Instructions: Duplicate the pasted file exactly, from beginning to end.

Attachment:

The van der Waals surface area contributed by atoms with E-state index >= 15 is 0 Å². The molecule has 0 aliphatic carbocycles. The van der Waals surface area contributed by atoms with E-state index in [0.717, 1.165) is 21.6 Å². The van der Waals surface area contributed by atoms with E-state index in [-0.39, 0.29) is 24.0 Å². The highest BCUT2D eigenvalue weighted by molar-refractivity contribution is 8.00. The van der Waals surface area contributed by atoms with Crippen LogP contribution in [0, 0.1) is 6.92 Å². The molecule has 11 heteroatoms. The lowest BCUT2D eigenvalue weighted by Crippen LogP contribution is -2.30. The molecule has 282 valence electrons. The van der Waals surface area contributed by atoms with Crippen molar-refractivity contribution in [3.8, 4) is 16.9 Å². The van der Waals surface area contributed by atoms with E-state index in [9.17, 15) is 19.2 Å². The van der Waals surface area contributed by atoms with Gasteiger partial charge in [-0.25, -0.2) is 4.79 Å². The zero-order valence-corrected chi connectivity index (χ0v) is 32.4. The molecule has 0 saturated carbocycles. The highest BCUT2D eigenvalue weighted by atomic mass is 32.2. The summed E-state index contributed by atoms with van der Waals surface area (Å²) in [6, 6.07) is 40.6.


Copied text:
The van der Waals surface area contributed by atoms with E-state index >= 15 is 0 Å². The molecule has 0 aliphatic carbocycles. The van der Waals surface area contributed by atoms with E-state index in [0.717, 1.165) is 21.6 Å². The van der Waals surface area contributed by atoms with E-state index in [-0.39, 0.29) is 24.0 Å². The highest BCUT2D eigenvalue weighted by molar-refractivity contribution is 8.00. The van der Waals surface area contributed by atoms with Crippen LogP contribution in [0, 0.1) is 6.92 Å². The molecule has 11 heteroatoms. The lowest BCUT2D eigenvalue weighted by Crippen LogP contribution is -2.30. The molecule has 282 valence electrons. The van der Waals surface area contributed by atoms with Crippen molar-refractivity contribution in [3.8, 4) is 16.9 Å². The van der Waals surface area contributed by atoms with E-state index in [9.17, 15) is 19.2 Å². The van der Waals surface area contributed by atoms with Gasteiger partial charge in [-0.25, -0.2) is 4.79 Å². The zero-order valence-corrected chi connectivity index (χ0v) is 32.4. The molecule has 0 saturated carbocycles. The highest BCUT2D eigenvalue weighted by atomic mass is 32.2. The summed E-state index contributed by atoms with van der Waals surface area (Å²) in [6, 6.07) is 40.6.